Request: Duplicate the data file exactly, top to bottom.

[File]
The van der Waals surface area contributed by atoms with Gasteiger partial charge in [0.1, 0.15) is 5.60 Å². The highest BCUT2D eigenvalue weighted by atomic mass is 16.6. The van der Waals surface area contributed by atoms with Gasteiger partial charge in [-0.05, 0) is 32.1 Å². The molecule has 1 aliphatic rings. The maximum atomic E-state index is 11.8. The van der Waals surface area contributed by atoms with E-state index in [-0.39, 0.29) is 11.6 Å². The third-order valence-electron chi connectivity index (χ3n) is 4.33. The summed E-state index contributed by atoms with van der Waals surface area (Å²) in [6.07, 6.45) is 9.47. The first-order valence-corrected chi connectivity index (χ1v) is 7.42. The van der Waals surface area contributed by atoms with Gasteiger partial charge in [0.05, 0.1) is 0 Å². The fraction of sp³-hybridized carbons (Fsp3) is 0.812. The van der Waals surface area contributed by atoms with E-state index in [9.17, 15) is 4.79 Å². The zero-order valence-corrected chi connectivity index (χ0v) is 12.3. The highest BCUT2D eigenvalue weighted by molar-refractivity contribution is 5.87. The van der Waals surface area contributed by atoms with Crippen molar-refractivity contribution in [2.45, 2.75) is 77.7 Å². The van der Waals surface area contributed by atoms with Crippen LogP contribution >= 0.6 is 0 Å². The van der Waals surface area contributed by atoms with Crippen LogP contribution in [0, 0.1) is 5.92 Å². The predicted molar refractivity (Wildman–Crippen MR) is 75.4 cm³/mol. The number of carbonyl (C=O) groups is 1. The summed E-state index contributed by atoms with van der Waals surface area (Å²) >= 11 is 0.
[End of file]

The van der Waals surface area contributed by atoms with Gasteiger partial charge in [0.1, 0.15) is 5.60 Å². The highest BCUT2D eigenvalue weighted by atomic mass is 16.6. The van der Waals surface area contributed by atoms with Gasteiger partial charge in [-0.05, 0) is 32.1 Å². The molecule has 1 aliphatic rings. The maximum atomic E-state index is 11.8. The van der Waals surface area contributed by atoms with E-state index in [-0.39, 0.29) is 11.6 Å². The third-order valence-electron chi connectivity index (χ3n) is 4.33. The summed E-state index contributed by atoms with van der Waals surface area (Å²) in [6.07, 6.45) is 9.47. The first-order valence-corrected chi connectivity index (χ1v) is 7.42. The van der Waals surface area contributed by atoms with Gasteiger partial charge in [0.05, 0.1) is 0 Å². The fraction of sp³-hybridized carbons (Fsp3) is 0.812. The van der Waals surface area contributed by atoms with E-state index in [9.17, 15) is 4.79 Å². The zero-order valence-corrected chi connectivity index (χ0v) is 12.3. The highest BCUT2D eigenvalue weighted by molar-refractivity contribution is 5.87. The van der Waals surface area contributed by atoms with Crippen molar-refractivity contribution in [2.45, 2.75) is 77.7 Å². The van der Waals surface area contributed by atoms with Crippen LogP contribution >= 0.6 is 0 Å². The van der Waals surface area contributed by atoms with Crippen LogP contribution in [0, 0.1) is 5.92 Å². The predicted molar refractivity (Wildman–Crippen MR) is 75.4 cm³/mol. The number of carbonyl (C=O) groups is 1. The summed E-state index contributed by atoms with van der Waals surface area (Å²) >= 11 is 0.